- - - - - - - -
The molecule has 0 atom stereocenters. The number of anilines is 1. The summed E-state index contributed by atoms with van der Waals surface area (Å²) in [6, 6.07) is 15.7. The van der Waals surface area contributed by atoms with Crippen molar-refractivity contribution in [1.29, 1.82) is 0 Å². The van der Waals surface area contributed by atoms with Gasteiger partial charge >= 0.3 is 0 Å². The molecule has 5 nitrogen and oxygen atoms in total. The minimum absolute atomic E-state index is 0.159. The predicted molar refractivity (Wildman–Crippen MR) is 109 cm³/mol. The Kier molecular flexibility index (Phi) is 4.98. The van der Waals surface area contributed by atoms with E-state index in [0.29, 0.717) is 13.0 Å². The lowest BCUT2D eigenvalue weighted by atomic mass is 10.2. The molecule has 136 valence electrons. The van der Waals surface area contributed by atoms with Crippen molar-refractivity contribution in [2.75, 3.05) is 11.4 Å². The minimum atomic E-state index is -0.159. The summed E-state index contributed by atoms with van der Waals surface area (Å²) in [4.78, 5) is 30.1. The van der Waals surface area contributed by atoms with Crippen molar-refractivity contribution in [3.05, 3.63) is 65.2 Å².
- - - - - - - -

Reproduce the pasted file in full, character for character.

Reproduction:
The molecule has 0 atom stereocenters. The number of anilines is 1. The summed E-state index contributed by atoms with van der Waals surface area (Å²) in [6, 6.07) is 15.7. The van der Waals surface area contributed by atoms with Crippen molar-refractivity contribution in [1.29, 1.82) is 0 Å². The van der Waals surface area contributed by atoms with Gasteiger partial charge >= 0.3 is 0 Å². The molecule has 5 nitrogen and oxygen atoms in total. The minimum absolute atomic E-state index is 0.159. The predicted molar refractivity (Wildman–Crippen MR) is 109 cm³/mol. The Kier molecular flexibility index (Phi) is 4.98. The van der Waals surface area contributed by atoms with E-state index in [0.29, 0.717) is 13.0 Å². The lowest BCUT2D eigenvalue weighted by atomic mass is 10.2. The molecule has 136 valence electrons. The van der Waals surface area contributed by atoms with Crippen molar-refractivity contribution in [2.75, 3.05) is 11.4 Å². The minimum atomic E-state index is -0.159. The summed E-state index contributed by atoms with van der Waals surface area (Å²) in [4.78, 5) is 30.1. The van der Waals surface area contributed by atoms with Crippen molar-refractivity contribution in [3.05, 3.63) is 65.2 Å².